By Michael Klam
Organized labor extends deeply into the history of America and has played an essential role in defining this society. Trade union carpenters were present at the Boston Tea party in 1773. Printers and cabinet-makers went on strike in the late 1700s to fight for shorter hours and higher pay.
Unions have struggled in the United States to improve working conditions through negotiation or strikes, and have provided workers with economic and legal protection from exploitative employers.
Today’s unions serve as political powerhouses.
Right now, California is the battleground between corporate employers, conservatives and labor. Gov. Arnold Schwarzenegger has defined teachers, nurses, firefighters and other organized public employees as “special interest groups.”
Schwarzenegger’s Proposition 75 would restrict political involvement by unions, but do nothing to limit big corporations that often spend shareholder money on politics without permission.
Corporations outspend unions in national politics by a margin of 24-1. The nation’s eyes are on the governor’s special election. Many are looking to see if unions can have enough of a unified voice to claim victory in this largely unpopular and expensive election.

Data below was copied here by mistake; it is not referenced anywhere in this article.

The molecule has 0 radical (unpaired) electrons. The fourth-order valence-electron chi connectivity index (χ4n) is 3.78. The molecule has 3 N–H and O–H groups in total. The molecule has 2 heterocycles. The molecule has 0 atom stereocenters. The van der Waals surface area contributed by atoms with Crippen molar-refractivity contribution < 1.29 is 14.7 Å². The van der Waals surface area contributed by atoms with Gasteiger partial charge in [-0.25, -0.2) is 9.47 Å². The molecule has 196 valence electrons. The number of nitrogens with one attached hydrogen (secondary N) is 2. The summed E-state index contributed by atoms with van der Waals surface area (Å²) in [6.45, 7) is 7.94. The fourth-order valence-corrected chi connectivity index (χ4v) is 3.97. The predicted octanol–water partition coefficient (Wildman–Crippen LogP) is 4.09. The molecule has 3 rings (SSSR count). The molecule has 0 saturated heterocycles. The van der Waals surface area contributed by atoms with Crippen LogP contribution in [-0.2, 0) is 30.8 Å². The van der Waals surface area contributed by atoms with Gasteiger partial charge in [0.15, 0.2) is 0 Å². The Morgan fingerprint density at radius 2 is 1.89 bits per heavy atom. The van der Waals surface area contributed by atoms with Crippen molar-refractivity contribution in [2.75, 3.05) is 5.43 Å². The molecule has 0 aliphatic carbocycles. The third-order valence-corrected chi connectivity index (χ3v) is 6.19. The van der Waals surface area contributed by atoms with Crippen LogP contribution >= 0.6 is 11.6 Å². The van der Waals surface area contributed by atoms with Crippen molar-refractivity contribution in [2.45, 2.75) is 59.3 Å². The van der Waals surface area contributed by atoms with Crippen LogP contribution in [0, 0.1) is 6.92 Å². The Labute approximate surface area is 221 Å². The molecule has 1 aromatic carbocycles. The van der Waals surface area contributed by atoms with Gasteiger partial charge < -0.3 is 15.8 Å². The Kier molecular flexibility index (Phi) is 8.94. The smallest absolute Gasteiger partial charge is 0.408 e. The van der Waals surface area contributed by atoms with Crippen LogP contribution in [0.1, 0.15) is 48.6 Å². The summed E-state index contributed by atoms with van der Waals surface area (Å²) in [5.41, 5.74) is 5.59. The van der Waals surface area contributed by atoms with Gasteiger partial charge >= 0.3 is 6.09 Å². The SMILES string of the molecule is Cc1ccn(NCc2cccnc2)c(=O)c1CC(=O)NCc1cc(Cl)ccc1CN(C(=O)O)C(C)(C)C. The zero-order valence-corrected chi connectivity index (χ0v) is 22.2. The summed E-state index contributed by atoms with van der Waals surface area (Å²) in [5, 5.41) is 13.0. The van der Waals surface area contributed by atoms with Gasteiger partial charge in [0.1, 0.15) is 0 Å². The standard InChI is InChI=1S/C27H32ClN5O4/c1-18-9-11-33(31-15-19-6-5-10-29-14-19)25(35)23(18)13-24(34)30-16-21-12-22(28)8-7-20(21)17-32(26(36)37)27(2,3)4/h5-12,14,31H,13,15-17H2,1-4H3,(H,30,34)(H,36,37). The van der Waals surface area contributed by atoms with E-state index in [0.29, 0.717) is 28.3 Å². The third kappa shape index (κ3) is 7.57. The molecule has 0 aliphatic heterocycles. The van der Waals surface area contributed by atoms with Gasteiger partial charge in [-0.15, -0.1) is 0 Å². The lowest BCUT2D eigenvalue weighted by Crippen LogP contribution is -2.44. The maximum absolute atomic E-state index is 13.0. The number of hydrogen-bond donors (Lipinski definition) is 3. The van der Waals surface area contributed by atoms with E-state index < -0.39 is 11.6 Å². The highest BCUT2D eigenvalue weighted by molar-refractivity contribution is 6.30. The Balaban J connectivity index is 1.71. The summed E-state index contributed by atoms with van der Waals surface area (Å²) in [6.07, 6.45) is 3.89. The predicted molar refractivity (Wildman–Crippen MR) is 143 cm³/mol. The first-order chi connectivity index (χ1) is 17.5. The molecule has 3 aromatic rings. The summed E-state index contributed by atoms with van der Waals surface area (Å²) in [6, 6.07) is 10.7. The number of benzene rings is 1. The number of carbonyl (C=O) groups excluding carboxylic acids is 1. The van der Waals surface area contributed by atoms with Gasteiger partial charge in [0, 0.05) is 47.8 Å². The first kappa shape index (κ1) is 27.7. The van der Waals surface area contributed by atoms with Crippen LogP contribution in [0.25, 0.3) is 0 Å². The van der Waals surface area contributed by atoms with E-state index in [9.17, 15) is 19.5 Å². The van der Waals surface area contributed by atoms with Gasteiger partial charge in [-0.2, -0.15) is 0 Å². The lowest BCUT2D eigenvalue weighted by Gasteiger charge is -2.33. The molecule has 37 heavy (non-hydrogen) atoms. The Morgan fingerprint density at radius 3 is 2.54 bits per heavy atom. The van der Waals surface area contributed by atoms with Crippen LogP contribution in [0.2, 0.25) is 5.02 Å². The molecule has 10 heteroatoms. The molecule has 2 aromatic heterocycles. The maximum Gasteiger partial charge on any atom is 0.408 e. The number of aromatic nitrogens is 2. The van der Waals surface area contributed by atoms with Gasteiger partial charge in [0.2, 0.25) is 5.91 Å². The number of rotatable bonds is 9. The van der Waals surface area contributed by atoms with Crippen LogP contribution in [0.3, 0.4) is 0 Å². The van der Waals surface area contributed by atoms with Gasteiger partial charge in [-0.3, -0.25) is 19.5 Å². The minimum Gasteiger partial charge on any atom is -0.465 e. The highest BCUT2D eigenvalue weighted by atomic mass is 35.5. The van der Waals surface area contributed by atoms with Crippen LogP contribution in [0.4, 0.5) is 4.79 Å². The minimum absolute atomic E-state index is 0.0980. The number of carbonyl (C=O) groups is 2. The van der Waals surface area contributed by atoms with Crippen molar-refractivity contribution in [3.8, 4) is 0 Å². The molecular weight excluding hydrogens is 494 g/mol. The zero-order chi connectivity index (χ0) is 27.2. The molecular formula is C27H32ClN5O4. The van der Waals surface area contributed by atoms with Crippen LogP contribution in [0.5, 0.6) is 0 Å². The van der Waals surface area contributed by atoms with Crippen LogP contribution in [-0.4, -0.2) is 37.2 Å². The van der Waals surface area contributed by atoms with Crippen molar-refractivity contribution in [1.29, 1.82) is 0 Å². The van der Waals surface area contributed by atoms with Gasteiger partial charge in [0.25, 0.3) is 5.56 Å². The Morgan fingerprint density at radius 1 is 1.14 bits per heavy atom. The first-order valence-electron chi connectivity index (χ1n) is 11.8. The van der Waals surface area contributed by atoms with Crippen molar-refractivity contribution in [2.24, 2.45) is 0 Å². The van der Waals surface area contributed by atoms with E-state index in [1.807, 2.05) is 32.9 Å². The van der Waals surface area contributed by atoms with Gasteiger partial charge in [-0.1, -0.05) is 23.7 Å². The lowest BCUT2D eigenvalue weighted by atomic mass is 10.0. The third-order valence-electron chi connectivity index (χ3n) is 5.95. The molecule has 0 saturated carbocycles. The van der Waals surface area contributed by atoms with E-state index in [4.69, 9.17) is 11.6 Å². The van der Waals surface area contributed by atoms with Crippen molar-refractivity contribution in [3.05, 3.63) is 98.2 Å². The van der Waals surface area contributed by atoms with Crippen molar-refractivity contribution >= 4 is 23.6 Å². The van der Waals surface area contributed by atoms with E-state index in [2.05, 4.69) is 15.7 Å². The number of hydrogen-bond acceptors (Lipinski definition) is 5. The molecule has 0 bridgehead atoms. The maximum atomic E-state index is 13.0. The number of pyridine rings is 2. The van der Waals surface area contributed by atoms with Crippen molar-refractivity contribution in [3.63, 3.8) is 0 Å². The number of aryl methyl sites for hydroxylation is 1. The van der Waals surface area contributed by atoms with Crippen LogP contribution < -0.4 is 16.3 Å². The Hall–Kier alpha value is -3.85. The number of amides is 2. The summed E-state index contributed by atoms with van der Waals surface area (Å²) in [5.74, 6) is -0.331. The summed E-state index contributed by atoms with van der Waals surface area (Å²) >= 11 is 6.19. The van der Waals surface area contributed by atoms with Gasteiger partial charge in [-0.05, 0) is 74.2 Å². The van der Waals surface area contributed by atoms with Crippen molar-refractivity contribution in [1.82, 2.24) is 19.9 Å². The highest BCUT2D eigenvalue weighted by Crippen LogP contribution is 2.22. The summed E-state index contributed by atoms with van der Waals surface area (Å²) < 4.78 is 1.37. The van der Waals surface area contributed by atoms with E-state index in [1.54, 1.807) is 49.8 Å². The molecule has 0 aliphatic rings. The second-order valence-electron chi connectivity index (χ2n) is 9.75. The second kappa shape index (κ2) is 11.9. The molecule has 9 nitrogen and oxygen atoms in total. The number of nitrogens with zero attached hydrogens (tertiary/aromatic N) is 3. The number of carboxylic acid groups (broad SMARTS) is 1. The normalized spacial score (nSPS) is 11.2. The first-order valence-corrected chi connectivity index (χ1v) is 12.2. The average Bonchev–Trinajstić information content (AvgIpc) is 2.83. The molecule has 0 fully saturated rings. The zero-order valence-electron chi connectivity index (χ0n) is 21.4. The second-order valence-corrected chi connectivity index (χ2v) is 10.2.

At its very best, organized labor protects employees and their rights by standing up to big business and big money.
However, while unions have been capable of uniting workers, they have also been fraught with internal division and dissent.
In late July, Service Employees International Union (SEIU), International Brotherhood of Teamsters (IBT), and United Food and Commercial Workers (UFCW) split from the American Federation of Labor-Committee for Industrial Organization (AFL-CIO).
In a recent interview, SEIU President Andy Stern described the AFL-CIO as “pale, male, and stale.”
At the national level, workers’ reactions to the split have ranged from worry to frustration. But the one hope that workers seem to share across the board is that the shake-up will force out-of-touch union leaders to listen to members, and that it will bring back union democracy.
Here in San Diego, former Communications Workers of America (CWA) Local 9509 President Linda Sexton has filed a federal lawsuit against CWA for unspecified amounts for lost wages, punitive damages and attorneys’ fees.
Sexton, according to her Web site, also seeks through the federal court to set an example: “to hold appointed union representatives accountable to the same civil laws, social responsibilities and ethical values as corporate directors and corporate officers.”